Friday, March 14, 2014

The Salon Doré to reopen in April

Of of all the museums in the Bay Area, the Legion of Honor gives the strongest sense of being both French and 18th century. Of course it is not; the Legion's beautiful Beaux arts building was build to commemorate Californian soldiers who died in World War I.

But so much in the collection is French and is reminiscent of the arts of living in 18th century France (if you were an aristocrat or/ had lots of money).

There is Francois Boucher's delicious painting of Marie-Louise O’Murphy, one of the many young mistresses of Louis XV.


Their collection of 18th century English and French porcelain

Prints such at Jean-Guillame Moiette's "Sacrafice to Diana." Pen and brown ink with white heightening on blue paper (later 18th century). Below

Or this anonymous drawing of a graceful beauty, red ink on cream laid paper.

Denis-Jean de La Villgueray may have been one of the urbane elite that visited the salon; we will never know.

Jean-Antoine Watteau (French, 1684–1721). The Foursome (La Partie Quarrée), ca. 1713. Oil on canvas. Museum purchase, Mildred Anna Williams Collection. 1977.8 

Ranked among the greatest artists of France, Jean-Antoine Watteau’s enigmatic themes were popular, influential, and widely collected during his lifetime. Born in Valenciennes, then part of Flanders, his intensely personal style was informed by the Venetian masters, whom he studied in Paris, and by a deep affinity for music and theater.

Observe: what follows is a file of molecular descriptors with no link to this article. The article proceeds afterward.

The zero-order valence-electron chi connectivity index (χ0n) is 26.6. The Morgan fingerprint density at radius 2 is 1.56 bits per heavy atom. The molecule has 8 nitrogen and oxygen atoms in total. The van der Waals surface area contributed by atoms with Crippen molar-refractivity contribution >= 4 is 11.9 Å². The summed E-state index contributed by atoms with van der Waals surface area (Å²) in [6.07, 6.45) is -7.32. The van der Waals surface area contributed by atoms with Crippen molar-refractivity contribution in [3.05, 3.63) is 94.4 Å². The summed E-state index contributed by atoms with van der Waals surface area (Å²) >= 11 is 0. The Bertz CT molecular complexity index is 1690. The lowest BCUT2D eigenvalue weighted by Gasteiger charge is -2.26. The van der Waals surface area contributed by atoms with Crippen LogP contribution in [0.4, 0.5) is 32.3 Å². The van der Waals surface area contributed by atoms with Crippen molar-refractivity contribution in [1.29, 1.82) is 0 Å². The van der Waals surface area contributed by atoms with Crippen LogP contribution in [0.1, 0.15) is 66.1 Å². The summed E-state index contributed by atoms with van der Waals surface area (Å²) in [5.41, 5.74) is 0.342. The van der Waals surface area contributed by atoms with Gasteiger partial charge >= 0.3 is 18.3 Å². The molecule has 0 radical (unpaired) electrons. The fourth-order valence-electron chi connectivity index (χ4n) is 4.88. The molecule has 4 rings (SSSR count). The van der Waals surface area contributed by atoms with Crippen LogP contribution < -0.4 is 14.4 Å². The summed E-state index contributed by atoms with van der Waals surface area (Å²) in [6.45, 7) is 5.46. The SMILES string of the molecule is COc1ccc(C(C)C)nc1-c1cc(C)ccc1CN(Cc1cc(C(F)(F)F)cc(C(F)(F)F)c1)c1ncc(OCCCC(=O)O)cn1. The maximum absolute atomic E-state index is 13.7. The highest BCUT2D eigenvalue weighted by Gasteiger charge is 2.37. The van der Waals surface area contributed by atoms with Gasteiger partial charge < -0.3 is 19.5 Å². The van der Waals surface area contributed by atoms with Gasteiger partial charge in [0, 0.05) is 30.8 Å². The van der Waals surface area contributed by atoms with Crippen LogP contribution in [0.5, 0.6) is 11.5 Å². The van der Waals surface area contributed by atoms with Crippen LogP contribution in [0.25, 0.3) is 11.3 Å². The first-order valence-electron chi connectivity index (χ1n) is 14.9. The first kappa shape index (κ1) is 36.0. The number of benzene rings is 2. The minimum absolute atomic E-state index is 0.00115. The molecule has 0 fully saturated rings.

In this painting, known as a fête galantes, the artist evokes an arcadian dreamland of music, conversation and amorous dalliance. Although the work’s title can be defined simply as a party with two couples, the risqué implications of The Foursome remains unchanged from the eighteenth century. This union of observation and fantasy, plus ambiguity of intent and erotic connotations is characteristic of Watteau’s best work.

Dalliance in the salon? Mais bien sûr! As well as politics, witty repartee and all the arts that made this era so delicious for the privileged.

But, lacking Dr. Who's telephone box or a time travel machine,  being at the Legion and walking through the elegant rooms is one of the only ways we have to mentally reconstruct that world at it's most gilded and sumptuous.

2 comments:

Rubye Jack said...

The Legion of Honor is one of my favorite museums. Compared with the DeYoung or MOMA, the Legion is a relaxing look at fine art; whereas the other two always cause a bit of anxiety for me because of all the traffic and sheer size.

Namastenancy said...

I always plan my visits to large museums in advance. It's easy to be exhausted by walking through gallery after gallery. I find that especially true at SFMOMA since so much of their collection is over-sized, modern and ..well, does not speak to me.

But I love the Legion. Since I don't have a car, it's a bit difficult to get to but worth the trip.